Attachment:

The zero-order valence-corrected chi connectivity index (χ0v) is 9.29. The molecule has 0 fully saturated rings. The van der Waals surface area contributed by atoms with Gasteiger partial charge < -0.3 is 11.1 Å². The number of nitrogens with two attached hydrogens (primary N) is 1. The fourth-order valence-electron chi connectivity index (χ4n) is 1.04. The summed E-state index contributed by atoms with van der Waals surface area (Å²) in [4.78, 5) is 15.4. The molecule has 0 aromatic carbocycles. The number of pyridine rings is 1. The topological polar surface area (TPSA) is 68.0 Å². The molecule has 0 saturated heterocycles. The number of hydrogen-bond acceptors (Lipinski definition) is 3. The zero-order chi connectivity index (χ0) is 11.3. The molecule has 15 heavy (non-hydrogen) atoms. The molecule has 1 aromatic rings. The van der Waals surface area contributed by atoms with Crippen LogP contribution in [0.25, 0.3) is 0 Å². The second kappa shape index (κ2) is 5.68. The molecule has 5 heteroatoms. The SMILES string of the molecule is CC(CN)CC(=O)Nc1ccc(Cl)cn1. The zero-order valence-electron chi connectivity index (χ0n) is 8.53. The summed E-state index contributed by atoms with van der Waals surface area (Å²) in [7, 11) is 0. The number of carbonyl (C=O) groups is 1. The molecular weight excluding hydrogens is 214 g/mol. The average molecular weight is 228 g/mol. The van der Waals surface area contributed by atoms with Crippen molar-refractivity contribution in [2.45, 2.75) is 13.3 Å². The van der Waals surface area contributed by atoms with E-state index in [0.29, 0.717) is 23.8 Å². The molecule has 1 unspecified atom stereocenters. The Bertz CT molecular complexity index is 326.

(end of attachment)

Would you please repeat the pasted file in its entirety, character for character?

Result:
The zero-order valence-corrected chi connectivity index (χ0v) is 9.29. The molecule has 0 fully saturated rings. The van der Waals surface area contributed by atoms with Gasteiger partial charge < -0.3 is 11.1 Å². The number of nitrogens with two attached hydrogens (primary N) is 1. The fourth-order valence-electron chi connectivity index (χ4n) is 1.04. The summed E-state index contributed by atoms with van der Waals surface area (Å²) in [4.78, 5) is 15.4. The molecule has 0 aromatic carbocycles. The number of pyridine rings is 1. The topological polar surface area (TPSA) is 68.0 Å². The molecule has 0 saturated heterocycles. The number of hydrogen-bond acceptors (Lipinski definition) is 3. The zero-order chi connectivity index (χ0) is 11.3. The molecule has 15 heavy (non-hydrogen) atoms. The molecule has 1 aromatic rings. The van der Waals surface area contributed by atoms with Crippen LogP contribution in [0.25, 0.3) is 0 Å². The second kappa shape index (κ2) is 5.68. The molecule has 5 heteroatoms. The SMILES string of the molecule is CC(CN)CC(=O)Nc1ccc(Cl)cn1. The zero-order valence-electron chi connectivity index (χ0n) is 8.53. The summed E-state index contributed by atoms with van der Waals surface area (Å²) in [7, 11) is 0. The number of carbonyl (C=O) groups is 1. The molecular weight excluding hydrogens is 214 g/mol. The average molecular weight is 228 g/mol. The van der Waals surface area contributed by atoms with Crippen molar-refractivity contribution in [2.45, 2.75) is 13.3 Å². The van der Waals surface area contributed by atoms with E-state index in [0.29, 0.717) is 23.8 Å². The molecule has 1 unspecified atom stereocenters. The Bertz CT molecular complexity index is 326.